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Aug 09, 2018
 |  BC Innovations  |  Targets & Mechanisms

Getting to function

How a new sarcopenia target could directly address muscle function deficits

A new target for sarcopenia that increases muscle function directly, in addition to adding muscle mass, could help address calls from patients and regulators to make functional recovery central to drug development in the indication.

Sarcopenia refers to age-related muscle wasting, and has only been classified as a disease by the CDC since 2016. Drug developers have started to trickle into the space over the last five years, but there’s growing evidence that their initial focus on muscle mass is too simplistic.

In 2010, the European Working Group on Sarcopenia in Older People (EWGSOP) published an analysis that concluded “defining sarcopenia only in terms of muscle mass is too narrow and may be of limited clinical value.”

Several factors play into a muscle’s strength besides its mass, and the relationship between mass or volume and strength is not linear, the group wrote. Instead, it recommends diagnosing the condition based on two criteria: low muscle mass plus either low muscle strength or performance.

Last year, FDA held a Patient-Focused Drug Discovery meeting on sarcopenia, in which fatigue and mobility stood out as two of the most important symptoms to patients. While the agency has not published guidance on sarcopenia trials, FDA spokesperson Theresa Eisenman told BioCentury, “therapies to treat sarcopenia, or any condition, should demonstrate a clinically meaningful benefit on how a patient feels, functions or survives.”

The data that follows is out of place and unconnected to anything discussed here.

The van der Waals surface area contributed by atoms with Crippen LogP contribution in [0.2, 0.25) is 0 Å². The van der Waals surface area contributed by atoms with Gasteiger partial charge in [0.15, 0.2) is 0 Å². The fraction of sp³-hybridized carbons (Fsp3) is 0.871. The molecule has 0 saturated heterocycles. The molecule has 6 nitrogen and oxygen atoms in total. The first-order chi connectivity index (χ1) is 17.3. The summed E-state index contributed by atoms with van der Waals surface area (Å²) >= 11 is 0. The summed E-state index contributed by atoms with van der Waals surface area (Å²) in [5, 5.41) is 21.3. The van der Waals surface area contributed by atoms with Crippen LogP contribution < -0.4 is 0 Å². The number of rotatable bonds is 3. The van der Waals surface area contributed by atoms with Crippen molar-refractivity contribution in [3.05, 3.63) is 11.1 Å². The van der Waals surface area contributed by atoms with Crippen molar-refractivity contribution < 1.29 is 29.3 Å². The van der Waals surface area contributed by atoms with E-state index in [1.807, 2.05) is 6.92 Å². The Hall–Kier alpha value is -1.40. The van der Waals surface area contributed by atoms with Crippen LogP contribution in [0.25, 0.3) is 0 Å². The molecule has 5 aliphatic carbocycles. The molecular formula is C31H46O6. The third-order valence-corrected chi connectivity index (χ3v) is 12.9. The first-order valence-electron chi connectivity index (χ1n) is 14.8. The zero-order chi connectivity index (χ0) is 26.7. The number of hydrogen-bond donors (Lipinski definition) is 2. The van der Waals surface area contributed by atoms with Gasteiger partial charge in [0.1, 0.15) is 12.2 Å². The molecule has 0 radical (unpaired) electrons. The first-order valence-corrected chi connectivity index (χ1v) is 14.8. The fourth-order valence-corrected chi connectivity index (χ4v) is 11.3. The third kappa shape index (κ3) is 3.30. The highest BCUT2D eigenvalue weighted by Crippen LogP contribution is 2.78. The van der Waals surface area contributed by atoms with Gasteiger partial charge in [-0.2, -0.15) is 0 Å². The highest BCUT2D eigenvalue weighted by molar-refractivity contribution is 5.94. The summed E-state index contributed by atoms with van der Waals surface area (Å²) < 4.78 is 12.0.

Few products have been tested in the clinic for the indication. Only three have completed a Phase II trial, all of which had muscle mass or volume as the sole or co-primary endpoint, according to a ClinicalTrials.gov search that excluded other forms of muscle wasting. But recent trials show companies are moving to include measures of function as well as muscle size.

Novartis AG’s bimagrumab blocks the myostatin receptor ACVR2, relieving its inhibition of protein synthesis, and thereby increasing muscle mass (see Figure: “Tapping Mitochondria”).


Figure: Tapping mitochondria

A University of Toulouse team has identified the peptide hormone APLN-13 as a new candidate for sarcopenia that could be more effective than first-generation therapies tested in the clinic, such as MSTN pathway inhibitors, because it directly boosts muscle function, in addition to increasing muscle mass. The university plans to start a Phase I trial of APLN-13 in January.

(1) When APLN-13 binds its receptor APLNR, the receptor activates at least two signaling axes: PI3K-AKT and AMPK-PGC-1α. PI3K-AKT induces protein synthesis, which helps build muscle mass. AMPK-PGC-1α increases mitochondrial biogenesis and respiratory capacity. Separately, AMPK also boosts cellular uptake of glucose through GLUT4 -- increasing intracellular availability of the energy substrate. Both effects of AMPK help boost muscle function.

(2) Sarconeos from Biophytis S.A. is another relatively new candidate for sarcopenia that stands to enhance muscle function and mass. Like APLN-13, the MAS receptor agonist feeds into both the PI3K-AKT and AMPK-PGC-1α pathways. The compound is in Phase II testing.

(3) Novartis AG’s bimagrumab is a first-wave therapy that increased muscle mass in a...

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